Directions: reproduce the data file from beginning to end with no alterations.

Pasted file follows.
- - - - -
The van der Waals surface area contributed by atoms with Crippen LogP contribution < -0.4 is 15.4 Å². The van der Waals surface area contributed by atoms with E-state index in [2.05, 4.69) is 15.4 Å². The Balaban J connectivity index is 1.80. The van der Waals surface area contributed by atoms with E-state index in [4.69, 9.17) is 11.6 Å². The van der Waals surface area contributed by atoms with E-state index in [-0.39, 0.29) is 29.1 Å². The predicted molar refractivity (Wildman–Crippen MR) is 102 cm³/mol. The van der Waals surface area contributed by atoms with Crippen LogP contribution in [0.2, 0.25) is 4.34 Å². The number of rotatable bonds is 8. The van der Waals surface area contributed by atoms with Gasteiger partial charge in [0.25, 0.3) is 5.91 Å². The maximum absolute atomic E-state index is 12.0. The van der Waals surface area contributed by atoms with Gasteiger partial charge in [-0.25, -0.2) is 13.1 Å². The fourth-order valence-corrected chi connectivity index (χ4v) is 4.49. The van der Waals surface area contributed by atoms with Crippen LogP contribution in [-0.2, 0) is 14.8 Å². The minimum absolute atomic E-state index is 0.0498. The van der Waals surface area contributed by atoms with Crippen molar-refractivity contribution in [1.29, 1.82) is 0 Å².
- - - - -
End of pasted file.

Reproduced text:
The van der Waals surface area contributed by atoms with Crippen LogP contribution < -0.4 is 15.4 Å². The van der Waals surface area contributed by atoms with E-state index in [2.05, 4.69) is 15.4 Å². The Balaban J connectivity index is 1.80. The van der Waals surface area contributed by atoms with E-state index in [4.69, 9.17) is 11.6 Å². The van der Waals surface area contributed by atoms with E-state index in [-0.39, 0.29) is 29.1 Å². The predicted molar refractivity (Wildman–Crippen MR) is 102 cm³/mol. The van der Waals surface area contributed by atoms with Crippen LogP contribution in [0.2, 0.25) is 4.34 Å². The number of rotatable bonds is 8. The van der Waals surface area contributed by atoms with Gasteiger partial charge in [0.25, 0.3) is 5.91 Å². The maximum absolute atomic E-state index is 12.0. The van der Waals surface area contributed by atoms with Gasteiger partial charge in [-0.25, -0.2) is 13.1 Å². The fourth-order valence-corrected chi connectivity index (χ4v) is 4.49. The van der Waals surface area contributed by atoms with Crippen LogP contribution in [-0.2, 0) is 14.8 Å². The minimum absolute atomic E-state index is 0.0498. The van der Waals surface area contributed by atoms with Crippen molar-refractivity contribution in [1.29, 1.82) is 0 Å².